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A kinematic examination of hand perception


Previous research has found that the perception of our hands is inaccurate. This distorted representation has several constant characteristics including an overestimation of hand width and an underestimation of finger length. In this study, we further investigate this phenomenon by exploring the boundaries of hand representation. Participants placed one hand underneath a table top so it was occluded from view. Using their free hand, participants were instructed to point to the location where they believed the tips and bases of each of their fingers were. These ten landmarks were recorded using a motion capture system. One group of participants pointed to the landmarks in a random order (as done in previous studies) while another group pointed to them in a systematic fashion (from the tip of the thumb sequentially through to the pinky). Furthermore, to explore if having a frame of reference facilitates hand perception, some participants initiated each of their estimations directly from the previous landmark while others initiated them from a home spot located outside the span of the hand. Results showed that the participants who pointed in the systematic order made numerous accurate judgments of hand size and were overall more precise than participants who pointed in a random order. Including a frame of reference however, had no effect on the judgments. The results also showed asymmetries in hand perception. These findings are discussed in relation to different possible internal body representations and hemispheric asymmetries in body perception.

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    We also conducted a repeated measures ANOVA using the standard deviation of the five repetitions to each landmark to assess if hand differences were related to the hand employed to point to the landmarks. No significant differences were found between the right and left hands.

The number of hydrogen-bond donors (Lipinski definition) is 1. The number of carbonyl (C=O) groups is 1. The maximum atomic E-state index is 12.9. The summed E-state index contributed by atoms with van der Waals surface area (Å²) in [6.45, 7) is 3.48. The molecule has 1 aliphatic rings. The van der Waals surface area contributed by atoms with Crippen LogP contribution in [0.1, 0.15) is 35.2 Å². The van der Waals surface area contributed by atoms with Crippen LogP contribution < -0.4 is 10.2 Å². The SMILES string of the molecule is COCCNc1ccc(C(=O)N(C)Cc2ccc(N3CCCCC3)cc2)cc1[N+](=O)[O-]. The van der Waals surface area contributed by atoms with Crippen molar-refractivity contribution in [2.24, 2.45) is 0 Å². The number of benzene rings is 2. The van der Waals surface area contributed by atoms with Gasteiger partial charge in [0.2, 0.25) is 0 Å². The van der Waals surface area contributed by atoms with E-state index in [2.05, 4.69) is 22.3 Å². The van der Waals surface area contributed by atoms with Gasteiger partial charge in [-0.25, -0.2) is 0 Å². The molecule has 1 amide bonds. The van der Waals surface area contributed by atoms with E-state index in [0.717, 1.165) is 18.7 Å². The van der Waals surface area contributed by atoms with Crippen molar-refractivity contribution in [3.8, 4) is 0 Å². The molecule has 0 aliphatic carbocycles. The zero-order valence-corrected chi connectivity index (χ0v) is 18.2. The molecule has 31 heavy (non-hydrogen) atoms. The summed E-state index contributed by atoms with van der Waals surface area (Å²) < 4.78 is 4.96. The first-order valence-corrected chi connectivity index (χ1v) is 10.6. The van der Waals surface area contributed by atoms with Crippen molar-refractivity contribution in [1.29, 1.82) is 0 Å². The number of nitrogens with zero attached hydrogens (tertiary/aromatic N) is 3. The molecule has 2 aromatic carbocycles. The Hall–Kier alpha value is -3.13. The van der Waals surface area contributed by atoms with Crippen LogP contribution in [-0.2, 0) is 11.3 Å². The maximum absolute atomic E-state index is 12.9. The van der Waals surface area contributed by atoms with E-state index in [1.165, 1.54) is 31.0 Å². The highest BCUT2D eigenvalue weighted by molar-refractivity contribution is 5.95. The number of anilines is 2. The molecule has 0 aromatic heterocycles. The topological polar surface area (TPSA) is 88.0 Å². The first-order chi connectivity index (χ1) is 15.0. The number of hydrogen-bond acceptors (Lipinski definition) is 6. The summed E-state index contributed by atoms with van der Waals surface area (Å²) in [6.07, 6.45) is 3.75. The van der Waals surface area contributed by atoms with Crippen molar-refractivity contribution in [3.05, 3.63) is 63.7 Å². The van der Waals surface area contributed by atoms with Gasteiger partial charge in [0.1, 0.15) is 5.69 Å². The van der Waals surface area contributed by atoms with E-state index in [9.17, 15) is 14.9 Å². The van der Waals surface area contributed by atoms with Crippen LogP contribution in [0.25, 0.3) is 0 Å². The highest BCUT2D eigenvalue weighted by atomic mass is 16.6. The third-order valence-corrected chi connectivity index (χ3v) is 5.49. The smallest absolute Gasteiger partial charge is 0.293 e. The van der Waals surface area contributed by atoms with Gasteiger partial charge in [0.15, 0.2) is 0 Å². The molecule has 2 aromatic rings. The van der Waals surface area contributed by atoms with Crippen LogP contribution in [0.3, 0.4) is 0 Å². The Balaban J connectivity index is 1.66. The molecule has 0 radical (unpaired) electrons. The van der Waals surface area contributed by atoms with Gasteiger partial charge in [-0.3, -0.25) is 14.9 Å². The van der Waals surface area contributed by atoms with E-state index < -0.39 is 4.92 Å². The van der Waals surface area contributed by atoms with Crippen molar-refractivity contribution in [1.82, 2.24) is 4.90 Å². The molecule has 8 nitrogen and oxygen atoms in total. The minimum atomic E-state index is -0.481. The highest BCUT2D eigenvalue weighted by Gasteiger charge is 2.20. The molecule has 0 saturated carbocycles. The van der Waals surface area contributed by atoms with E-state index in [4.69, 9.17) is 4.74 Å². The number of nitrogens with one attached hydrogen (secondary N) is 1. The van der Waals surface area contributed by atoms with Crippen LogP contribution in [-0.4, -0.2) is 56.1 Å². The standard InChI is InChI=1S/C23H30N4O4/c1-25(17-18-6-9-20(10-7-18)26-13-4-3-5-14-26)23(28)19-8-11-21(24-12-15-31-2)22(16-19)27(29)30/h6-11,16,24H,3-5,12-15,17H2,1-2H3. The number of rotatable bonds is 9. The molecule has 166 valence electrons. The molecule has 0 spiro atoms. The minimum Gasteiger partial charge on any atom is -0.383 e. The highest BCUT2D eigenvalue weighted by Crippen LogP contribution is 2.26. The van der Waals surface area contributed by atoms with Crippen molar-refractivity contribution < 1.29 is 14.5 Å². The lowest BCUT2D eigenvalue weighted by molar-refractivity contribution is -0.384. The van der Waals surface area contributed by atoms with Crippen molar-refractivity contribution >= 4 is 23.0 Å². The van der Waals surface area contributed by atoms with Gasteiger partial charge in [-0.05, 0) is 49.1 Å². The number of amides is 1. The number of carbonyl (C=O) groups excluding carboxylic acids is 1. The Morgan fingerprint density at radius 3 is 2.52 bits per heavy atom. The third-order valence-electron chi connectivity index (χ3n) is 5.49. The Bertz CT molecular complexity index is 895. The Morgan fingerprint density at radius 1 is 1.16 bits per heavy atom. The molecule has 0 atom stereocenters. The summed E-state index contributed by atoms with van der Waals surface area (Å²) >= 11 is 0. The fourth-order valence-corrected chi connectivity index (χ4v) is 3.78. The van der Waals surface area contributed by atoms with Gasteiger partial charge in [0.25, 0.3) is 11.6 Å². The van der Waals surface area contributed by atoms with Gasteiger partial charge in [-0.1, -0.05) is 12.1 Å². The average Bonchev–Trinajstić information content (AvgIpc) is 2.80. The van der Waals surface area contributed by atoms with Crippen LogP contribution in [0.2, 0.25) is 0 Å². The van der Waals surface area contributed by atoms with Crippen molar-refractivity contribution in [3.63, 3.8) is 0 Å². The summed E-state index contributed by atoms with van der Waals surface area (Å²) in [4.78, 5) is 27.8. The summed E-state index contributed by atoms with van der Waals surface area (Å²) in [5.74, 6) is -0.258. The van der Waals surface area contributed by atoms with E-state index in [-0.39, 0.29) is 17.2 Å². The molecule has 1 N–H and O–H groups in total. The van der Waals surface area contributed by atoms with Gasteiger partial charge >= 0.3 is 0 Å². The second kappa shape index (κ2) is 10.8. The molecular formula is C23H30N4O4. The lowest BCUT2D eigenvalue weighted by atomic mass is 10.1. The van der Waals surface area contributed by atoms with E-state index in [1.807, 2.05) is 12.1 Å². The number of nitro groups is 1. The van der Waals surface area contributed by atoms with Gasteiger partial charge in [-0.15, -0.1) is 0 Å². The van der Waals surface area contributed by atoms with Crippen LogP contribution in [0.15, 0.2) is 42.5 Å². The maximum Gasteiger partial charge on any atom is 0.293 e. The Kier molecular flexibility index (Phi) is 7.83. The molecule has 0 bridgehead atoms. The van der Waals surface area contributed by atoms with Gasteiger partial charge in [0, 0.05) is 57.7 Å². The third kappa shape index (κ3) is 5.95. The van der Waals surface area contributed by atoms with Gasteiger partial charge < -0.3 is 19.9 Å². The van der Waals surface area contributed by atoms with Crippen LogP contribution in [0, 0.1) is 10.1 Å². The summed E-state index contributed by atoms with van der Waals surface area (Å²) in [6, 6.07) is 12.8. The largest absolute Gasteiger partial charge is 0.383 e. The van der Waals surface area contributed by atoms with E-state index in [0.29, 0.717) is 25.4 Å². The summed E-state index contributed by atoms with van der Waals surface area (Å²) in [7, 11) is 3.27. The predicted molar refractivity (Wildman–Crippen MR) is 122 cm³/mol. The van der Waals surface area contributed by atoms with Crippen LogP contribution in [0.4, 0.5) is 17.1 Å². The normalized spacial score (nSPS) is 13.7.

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Correspondence to Lara A. Coelho.

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This study was funded by a discovery grant awarded to Claudia LR Gonzalez from the Natural Sciences and Engineering Research Council of Canada.

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The authors declare that they have no conflict of interest.

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All procedures performed in studies involving human participants were in accordance with the ethical standards of the institutional and/or national research committee and with the 1964 Helsinki declaration and its later amendments or comparable ethical standards.

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Informed consent was obtained from all individual participants included in the study.

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Coelho, L.A., Zaninelli, G. & Gonzalez, C.L.R. A kinematic examination of hand perception. Psychological Research 81, 1224–1231 (2017). https://doi.org/10.1007/s00426-016-0815-9

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  • Index Finger
  • Systematic Order
  • Body Representation
  • Holistic Representation
  • Continuous Pattern